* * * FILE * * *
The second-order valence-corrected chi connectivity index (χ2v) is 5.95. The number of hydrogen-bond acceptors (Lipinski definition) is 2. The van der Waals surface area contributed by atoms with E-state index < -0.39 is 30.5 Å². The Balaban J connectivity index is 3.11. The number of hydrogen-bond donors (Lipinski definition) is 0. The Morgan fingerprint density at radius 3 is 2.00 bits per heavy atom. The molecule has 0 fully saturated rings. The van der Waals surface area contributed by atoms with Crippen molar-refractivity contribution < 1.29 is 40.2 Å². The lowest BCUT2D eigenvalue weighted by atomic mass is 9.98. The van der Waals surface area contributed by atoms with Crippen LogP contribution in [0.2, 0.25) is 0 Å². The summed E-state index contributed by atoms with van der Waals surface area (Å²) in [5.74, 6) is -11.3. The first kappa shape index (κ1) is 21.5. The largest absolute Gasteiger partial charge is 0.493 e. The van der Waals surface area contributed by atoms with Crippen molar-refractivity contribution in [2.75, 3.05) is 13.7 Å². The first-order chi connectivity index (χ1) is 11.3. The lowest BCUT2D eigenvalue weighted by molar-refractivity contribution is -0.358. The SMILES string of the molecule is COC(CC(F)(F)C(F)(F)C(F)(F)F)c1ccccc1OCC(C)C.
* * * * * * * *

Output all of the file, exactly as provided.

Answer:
The second-order valence-corrected chi connectivity index (χ2v) is 5.95. The number of hydrogen-bond acceptors (Lipinski definition) is 2. The van der Waals surface area contributed by atoms with E-state index < -0.39 is 30.5 Å². The Balaban J connectivity index is 3.11. The number of hydrogen-bond donors (Lipinski definition) is 0. The Morgan fingerprint density at radius 3 is 2.00 bits per heavy atom. The molecule has 0 fully saturated rings. The van der Waals surface area contributed by atoms with Crippen molar-refractivity contribution < 1.29 is 40.2 Å². The lowest BCUT2D eigenvalue weighted by atomic mass is 9.98. The van der Waals surface area contributed by atoms with Crippen LogP contribution in [0.2, 0.25) is 0 Å². The summed E-state index contributed by atoms with van der Waals surface area (Å²) in [5.74, 6) is -11.3. The first kappa shape index (κ1) is 21.5. The largest absolute Gasteiger partial charge is 0.493 e. The van der Waals surface area contributed by atoms with Crippen molar-refractivity contribution in [2.75, 3.05) is 13.7 Å². The first-order chi connectivity index (χ1) is 11.3. The lowest BCUT2D eigenvalue weighted by molar-refractivity contribution is -0.358. The SMILES string of the molecule is COC(CC(F)(F)C(F)(F)C(F)(F)F)c1ccccc1OCC(C)C.